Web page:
Careers @ LI-COR
"We have always stayed current, and not scrimped on equipment, or on education. That's a huge support factor."
The company that this 32-year veteran started with as a production machinist is a much different one than it was in 1977. He started making parts for the environmental instruments then being manufactured.
It was small in every way, there were 15 or 17 of us working at small metal benches in a building that was a fraction of its current square footage, thanks to multi additions over the years. That original building still houses environmental production, shipping, and marketing employees, but the LI-COR campus as a whole has exploded to include several buildings and expanded parking areas.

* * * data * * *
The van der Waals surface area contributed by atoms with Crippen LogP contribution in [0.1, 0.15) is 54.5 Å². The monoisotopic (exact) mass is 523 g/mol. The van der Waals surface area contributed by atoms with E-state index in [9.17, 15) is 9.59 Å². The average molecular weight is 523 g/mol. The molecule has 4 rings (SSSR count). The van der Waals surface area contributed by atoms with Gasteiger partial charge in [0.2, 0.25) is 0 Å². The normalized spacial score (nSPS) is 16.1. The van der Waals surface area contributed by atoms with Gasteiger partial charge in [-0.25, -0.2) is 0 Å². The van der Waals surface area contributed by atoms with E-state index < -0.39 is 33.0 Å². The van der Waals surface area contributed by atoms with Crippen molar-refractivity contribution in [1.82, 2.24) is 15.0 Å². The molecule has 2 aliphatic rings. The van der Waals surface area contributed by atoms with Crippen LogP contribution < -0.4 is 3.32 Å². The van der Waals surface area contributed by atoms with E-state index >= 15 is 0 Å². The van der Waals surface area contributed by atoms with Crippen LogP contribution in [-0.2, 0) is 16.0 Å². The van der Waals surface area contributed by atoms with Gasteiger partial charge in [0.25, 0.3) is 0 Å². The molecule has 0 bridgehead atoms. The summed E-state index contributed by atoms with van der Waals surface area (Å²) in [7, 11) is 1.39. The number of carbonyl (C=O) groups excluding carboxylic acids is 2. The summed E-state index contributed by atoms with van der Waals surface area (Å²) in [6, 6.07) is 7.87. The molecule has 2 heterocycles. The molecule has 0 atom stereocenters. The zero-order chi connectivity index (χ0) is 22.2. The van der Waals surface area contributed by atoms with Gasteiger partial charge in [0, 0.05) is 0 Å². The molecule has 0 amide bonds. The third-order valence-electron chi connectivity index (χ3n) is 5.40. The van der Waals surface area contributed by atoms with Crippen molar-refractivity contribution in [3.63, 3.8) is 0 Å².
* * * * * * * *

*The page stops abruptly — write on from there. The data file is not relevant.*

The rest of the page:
Now a mechanical design engineer, the veteran's career has grown right along with the company. He soon began to do more engineering prototype work, which slowly turned into almost fulltime prototyping, then design work.
"Before the sequencer, (the introduction of the company's biotechnology product line) everybody's jobs were a lot broader. You had to do a little bit of everything," he says. "Now, there is enough work that people are more specialized. There is not quite as much interdiscipline."
Learning new disciplines is just fine with this engineer.
"That is the thing that I've liked a lot," he says. "Because we were changing markets, no one had that background. There was so much to learn, but it was actually a fun part of it.
"For me, changes in the job are a challenge, but it's what I like. The job was interesting, because it changed all the time. It was very cutting-edge."
Through all of this change, there have been several constants – flexibility is one, and also the company's policy of providing top-quality tools and equipment as needs changed.
"We have always stayed current, and not scrimped on equipment, or on education," he says. "That's a huge support factor."